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Forever Young: How A Vintage Institution Keeps Thriving After Forty Years



Forever Young: How A Vintage Institution Keeps Thriving After Forty Years

If you were wearing a vintage pair of Levi's in the early '80s, there's a strong chance they were sourced by Tina Lowe and Ross Waddington.

The founders of vintage clothing store, Route 66, were arguably the first to bring second hand American fashion to Australia. Forging a community of devotees not just through clothing, but through the musical subculture it serves, the couple has created a 40-year legacy that continues to thrive in Sydney's inner west. Today run by their son Leroi, Route 66 has no plans of slowing. We sat down with Tina and Leroi to talk about selling old school fashion in the age of technology.

From America’s heartland to Greville St, Prahran.

Route 66 started on the eponymous mother road that crosses North America, connecting the East to the West. Cruising through beautiful grasslands and sun-scorched landscapes, Tina and Ross spent six months in their Chevy station wagon chasing swap meets and collecting vintage treasures through America’s heartland. Back in Melbourne they opened their first shop on Greville Street, Prahran. Far from the clean, gentrified image the street exudes today, the run-down highstreet of 1983 boasted cheap rent and a community of musicians, artists, students and hippies: a market primed for their haul of anti-fashion. 

Route 66 was one of the very first retailers to introduce Australians to classic vintage American fashion, and helped change the public’s view on used clothing, which until this point was exclusively available at the Salvos or St Vincent de Paul. “I wanted to get people to understand buying vintage clothing. Clothing that’s been imported and selected as opposed to opp shop clothing. So I made sure that everything was absolutely clean, presented on really good hangers, and displayed really well” Tina explains.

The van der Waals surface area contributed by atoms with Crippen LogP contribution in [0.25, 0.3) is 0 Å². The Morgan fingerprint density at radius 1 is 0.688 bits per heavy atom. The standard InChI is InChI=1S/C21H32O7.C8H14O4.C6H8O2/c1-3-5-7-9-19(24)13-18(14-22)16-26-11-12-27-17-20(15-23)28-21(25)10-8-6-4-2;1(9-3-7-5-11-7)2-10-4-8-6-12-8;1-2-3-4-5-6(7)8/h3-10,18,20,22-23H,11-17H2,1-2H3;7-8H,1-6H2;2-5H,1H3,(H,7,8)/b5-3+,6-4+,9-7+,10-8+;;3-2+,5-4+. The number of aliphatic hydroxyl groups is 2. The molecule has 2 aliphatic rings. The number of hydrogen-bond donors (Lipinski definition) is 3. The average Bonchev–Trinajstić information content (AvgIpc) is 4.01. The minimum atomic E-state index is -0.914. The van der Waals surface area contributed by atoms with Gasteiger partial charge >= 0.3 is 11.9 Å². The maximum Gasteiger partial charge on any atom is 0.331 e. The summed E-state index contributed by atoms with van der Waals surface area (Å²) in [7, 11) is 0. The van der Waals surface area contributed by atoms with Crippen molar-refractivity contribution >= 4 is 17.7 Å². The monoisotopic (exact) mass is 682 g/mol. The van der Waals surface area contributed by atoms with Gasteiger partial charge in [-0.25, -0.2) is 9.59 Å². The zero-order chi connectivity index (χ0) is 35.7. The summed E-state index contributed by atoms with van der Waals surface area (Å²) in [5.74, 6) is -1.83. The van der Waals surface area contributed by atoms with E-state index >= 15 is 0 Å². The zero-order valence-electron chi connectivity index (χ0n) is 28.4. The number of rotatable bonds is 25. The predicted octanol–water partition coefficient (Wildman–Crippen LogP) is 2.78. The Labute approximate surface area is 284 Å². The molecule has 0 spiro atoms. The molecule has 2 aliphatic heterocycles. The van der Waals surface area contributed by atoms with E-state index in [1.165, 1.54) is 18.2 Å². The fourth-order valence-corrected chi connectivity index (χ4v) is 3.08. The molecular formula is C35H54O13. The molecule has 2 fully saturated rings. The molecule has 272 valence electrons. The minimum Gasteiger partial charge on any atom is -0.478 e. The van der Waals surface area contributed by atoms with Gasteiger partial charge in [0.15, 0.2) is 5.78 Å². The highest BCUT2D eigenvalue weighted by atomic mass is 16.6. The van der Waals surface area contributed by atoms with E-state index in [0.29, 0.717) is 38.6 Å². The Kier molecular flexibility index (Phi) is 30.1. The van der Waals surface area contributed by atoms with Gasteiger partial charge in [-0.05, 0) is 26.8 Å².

Ross’s passion for American roots music, from pre-war blues to '60s garage, drew in even more people, helping to make this iconic store much more than just another clothing outlet. “It gave us a point of difference, by creating a sub-culture around the music we played. So, it became really popular and that’s what we became renowned for. It was about sharing the things we loved.” says Tina. 

The winning sartorial strategy.

Following the overwhelming success of the Melbourne store — Tina moved to Sydney five years later, in the summer of 1988, to open Route 66’s second store on the iconic Crown Street strip in Surry Hills. Tina says it’s here that things really took off, in large part thanks to the Sydney-based magazines that featured them, but also owing to Tina’s more strategic approach, “In Sydney I started buying and mixing in new clothing with the vintage so that customers could buy a complete outfit. Because what’s difficult with vintage is finding the right sizing, especially with jeans and pants.” 

Well before the ‘buy better, buy less’ mantra entered the common vernacular, Tina was championing timeless fashion. “It’s always been about finding that classic item that you’ll love forever, it’s not disposable fashion. That’s why even with the new stuff I try to select items that still have a vintage, timeless feel, you know like Levi’s 501s. So, I guess that's always been my concept without even really thinking about it, I just did it instinctively.


Retailing on the right side of history. 

“I didn't think I was going to last this long” says Tina, “but now with this whole movement away from fast fashion, people are more aware. Buying vintage has become much more accepted and people actually feel better buying things that are not going to landfill.” 

The growing environmental consciousness has led to a boom in the pre-loved clothing industry: a study by Reluv reported that about 75% of Australians purchased secondhand clothing last year. Yet even with this growing trend towards sustainable fashion, Tina knows they can’t rest on their laurels, “We still have to stay on top of a certain style, we can’t just sell any old second-hand clothes.”